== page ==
In response to my attempts to make nice, I got a greatly increased per-day rate, far less flexibility in scheduled hours than I've ever had, and a ton more grousing from her about issues that seem ludicrous to me. Is it really my fault that she didn't get a new client because that parent has a son and wants him to be around other boys, and Sharon happens to only be sitting girls right now? Is it fair to complain about losing my full-time business when her son casually mentions that Sharon has turned down a full-time client of late, because she wants to work 4 days a week now instead of five? These things left me simmering, but still I did nothing.

This past week was the last straw. Sharon took a full week off without giving me proper advance notice. Rather than apologize for the inconvenience that caused, she actually asked for more money when I requested she make up a day of childcare. On top of that, I discovered that some of her drop-in clients (who only use her sporadically) pay 20 percent less per day than I do! I understand that full-time clients get a cheaper hourly rate than part timers. But it's ridiculous that I pay more than drop ins do when I still give Sharon steady income week in and week out.

So, we had the talk. At first it went fine. Sharon actually offered to lower my rate a smidgen, since I have been picking up Little A earlier than I used to now that Big A's preschool ends at four. And she gave me a little more flexibility regarding the days Little A attends in the case of certain short weeks where holidays fall. All that was good. If it had been left at that, I would have been pretty mollified.

But Sharon had to get nasty in the end. She said that if I am getting the lower rate now, then on those occasional days when I pick up the baby and other parents I am friendly with happen to also be there picking up kids, it is not acceptable to chat for a few minutes. "You gab in my living room when I'm busy and have things to do," she said. "You all need to leave promptly!"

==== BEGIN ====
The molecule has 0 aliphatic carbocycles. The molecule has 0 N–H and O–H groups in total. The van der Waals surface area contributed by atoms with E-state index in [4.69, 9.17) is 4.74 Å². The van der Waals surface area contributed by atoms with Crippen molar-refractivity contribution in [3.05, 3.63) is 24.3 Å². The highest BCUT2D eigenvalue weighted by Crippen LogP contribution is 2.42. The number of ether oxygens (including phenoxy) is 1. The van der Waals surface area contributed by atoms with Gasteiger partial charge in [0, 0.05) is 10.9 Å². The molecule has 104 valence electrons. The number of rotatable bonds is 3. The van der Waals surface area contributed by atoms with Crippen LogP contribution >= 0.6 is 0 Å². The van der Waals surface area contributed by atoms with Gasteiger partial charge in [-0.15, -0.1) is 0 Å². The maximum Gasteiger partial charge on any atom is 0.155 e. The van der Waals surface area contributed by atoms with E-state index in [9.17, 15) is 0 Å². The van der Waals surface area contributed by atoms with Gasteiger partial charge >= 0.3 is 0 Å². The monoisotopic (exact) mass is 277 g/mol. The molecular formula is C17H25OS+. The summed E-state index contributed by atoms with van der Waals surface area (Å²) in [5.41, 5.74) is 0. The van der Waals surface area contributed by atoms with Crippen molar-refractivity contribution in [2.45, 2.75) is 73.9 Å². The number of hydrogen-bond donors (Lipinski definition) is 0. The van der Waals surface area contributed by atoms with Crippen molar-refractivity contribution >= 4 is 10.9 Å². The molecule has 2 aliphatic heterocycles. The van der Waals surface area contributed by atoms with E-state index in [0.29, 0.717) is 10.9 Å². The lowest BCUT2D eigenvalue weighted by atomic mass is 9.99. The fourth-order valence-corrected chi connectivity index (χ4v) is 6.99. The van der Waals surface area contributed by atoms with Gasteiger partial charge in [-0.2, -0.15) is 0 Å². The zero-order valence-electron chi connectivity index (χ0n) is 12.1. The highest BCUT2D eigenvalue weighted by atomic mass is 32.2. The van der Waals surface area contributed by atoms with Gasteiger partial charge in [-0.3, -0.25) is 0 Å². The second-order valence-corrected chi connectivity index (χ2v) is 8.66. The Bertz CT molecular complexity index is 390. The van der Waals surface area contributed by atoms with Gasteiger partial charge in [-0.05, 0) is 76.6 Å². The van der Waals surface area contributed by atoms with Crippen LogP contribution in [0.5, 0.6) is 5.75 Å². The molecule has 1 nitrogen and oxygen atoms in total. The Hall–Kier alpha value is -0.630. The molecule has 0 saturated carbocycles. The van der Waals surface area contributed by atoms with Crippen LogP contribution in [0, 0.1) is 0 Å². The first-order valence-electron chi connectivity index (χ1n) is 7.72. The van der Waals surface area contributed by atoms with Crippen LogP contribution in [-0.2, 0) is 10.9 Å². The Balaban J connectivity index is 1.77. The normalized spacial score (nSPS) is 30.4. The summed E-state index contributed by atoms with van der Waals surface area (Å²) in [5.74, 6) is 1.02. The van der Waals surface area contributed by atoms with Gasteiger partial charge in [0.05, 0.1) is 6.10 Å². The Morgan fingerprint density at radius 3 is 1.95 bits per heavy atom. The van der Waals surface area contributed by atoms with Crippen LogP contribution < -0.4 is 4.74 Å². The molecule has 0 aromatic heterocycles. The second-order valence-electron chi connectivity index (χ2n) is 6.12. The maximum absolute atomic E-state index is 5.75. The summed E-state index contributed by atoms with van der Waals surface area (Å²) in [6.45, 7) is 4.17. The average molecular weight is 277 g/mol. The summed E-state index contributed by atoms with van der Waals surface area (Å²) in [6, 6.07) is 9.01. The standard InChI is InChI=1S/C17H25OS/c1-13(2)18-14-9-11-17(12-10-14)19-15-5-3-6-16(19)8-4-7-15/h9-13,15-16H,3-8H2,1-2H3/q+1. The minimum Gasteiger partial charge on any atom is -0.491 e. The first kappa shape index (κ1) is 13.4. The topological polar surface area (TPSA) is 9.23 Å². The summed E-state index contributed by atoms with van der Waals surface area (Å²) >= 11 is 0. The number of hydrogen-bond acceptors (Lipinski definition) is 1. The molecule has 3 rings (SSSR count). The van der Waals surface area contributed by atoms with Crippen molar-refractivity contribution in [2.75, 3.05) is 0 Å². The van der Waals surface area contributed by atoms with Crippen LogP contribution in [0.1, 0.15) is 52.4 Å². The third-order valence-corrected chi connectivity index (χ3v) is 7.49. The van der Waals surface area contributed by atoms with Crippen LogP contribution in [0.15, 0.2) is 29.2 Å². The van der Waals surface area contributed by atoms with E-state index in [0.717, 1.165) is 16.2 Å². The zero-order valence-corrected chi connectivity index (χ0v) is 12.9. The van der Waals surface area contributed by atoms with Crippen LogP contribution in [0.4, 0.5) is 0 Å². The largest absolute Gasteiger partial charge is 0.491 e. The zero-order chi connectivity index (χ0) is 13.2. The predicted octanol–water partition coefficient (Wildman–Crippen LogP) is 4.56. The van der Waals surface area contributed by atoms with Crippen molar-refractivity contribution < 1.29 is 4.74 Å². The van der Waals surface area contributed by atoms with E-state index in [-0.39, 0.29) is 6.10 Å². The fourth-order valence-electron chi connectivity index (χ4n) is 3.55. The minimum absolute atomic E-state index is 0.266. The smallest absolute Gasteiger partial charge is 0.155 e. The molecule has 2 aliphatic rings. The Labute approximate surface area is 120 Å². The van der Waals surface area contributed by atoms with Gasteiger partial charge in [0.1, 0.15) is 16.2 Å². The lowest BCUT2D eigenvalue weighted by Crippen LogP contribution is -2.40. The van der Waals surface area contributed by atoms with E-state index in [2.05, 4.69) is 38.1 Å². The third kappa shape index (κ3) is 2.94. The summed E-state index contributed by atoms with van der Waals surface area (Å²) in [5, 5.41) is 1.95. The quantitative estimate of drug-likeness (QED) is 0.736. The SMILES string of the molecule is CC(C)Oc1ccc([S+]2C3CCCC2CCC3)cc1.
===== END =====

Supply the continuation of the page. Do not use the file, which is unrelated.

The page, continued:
This really pissed me off. Because it is very rare that I pick up Little A when other parents are there these days, and on those occasions when it does happen, even when talking ensues, it is over and everyone is out the door before Sharon's work day officially ends. How dare she get mad at people for being in her house a few "extra" minutes when in fact, she is still on our dime during that time.

I wish I could have resisted the urge to sink to her level, but instead I frostily said I would certainly make sure that my I never spent a moment of extra time in her home from now on. And I glared and said, "Now, if we're done, I'm already late for work."

The hardest thing was trying to decide if I should leave Little A in her care for today or not. I should say that if I felt she would ever take out the argument on Little A, of course I would never have left her there today or for one other minute in the future. But I actually think she would be fine to Little A despite what happened between the two of us. It's just that given the nastiness of the discussion, it felt so wrong to leave her there. But I'm so desperately short on child-care hours that I also felt like NOT leaving Little A as planned would give Sharon one more freakin' day of free pay that she clearly doesn't deserve.

So I left, and then I got in my car and cried. Then I called DH and asked if he thought I should go back to the baby sitter's immediately. He said he thought Little A would be ok, and that we'd go into crisis mode as of that moment and spend all our time searching for a new sitter. The sooner we can get Little A out of there, the better.

Thursday, October 11, 2007

Bargainer's Remorse

Maybe I was due. I've been surfing a tsunami of a birth high ever since Little A came into the world ten months ago. There were some turbulent, sad eddies here and there, but for the most part I have just felt so happy and thrilled to be alive and have a healthy baby. Life came at me in super-saturated colors. Fresh! Shiny! Smelled like skittles! At least until September, when the wave finally broke.